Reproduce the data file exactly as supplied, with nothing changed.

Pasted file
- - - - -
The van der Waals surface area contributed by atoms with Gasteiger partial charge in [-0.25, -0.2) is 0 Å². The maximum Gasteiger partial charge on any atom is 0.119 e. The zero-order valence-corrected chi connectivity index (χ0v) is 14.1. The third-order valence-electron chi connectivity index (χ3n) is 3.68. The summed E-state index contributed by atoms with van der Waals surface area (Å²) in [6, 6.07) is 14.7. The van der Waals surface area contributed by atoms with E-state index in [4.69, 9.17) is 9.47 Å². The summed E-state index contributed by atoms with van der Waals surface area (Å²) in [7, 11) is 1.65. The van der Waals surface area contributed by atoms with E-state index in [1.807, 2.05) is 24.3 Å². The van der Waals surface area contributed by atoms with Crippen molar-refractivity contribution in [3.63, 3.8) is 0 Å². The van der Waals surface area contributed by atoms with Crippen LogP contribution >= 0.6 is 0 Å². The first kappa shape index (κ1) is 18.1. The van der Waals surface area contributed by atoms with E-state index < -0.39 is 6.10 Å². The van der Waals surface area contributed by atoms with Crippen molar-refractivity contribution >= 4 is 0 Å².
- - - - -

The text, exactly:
The van der Waals surface area contributed by atoms with Gasteiger partial charge in [-0.25, -0.2) is 0 Å². The maximum Gasteiger partial charge on any atom is 0.119 e. The zero-order valence-corrected chi connectivity index (χ0v) is 14.1. The third-order valence-electron chi connectivity index (χ3n) is 3.68. The summed E-state index contributed by atoms with van der Waals surface area (Å²) in [6, 6.07) is 14.7. The van der Waals surface area contributed by atoms with E-state index in [4.69, 9.17) is 9.47 Å². The summed E-state index contributed by atoms with van der Waals surface area (Å²) in [7, 11) is 1.65. The van der Waals surface area contributed by atoms with E-state index in [1.807, 2.05) is 24.3 Å². The van der Waals surface area contributed by atoms with Crippen molar-refractivity contribution in [3.63, 3.8) is 0 Å². The van der Waals surface area contributed by atoms with Crippen LogP contribution >= 0.6 is 0 Å². The first kappa shape index (κ1) is 18.1. The van der Waals surface area contributed by atoms with E-state index < -0.39 is 6.10 Å². The van der Waals surface area contributed by atoms with Crippen molar-refractivity contribution >= 4 is 0 Å².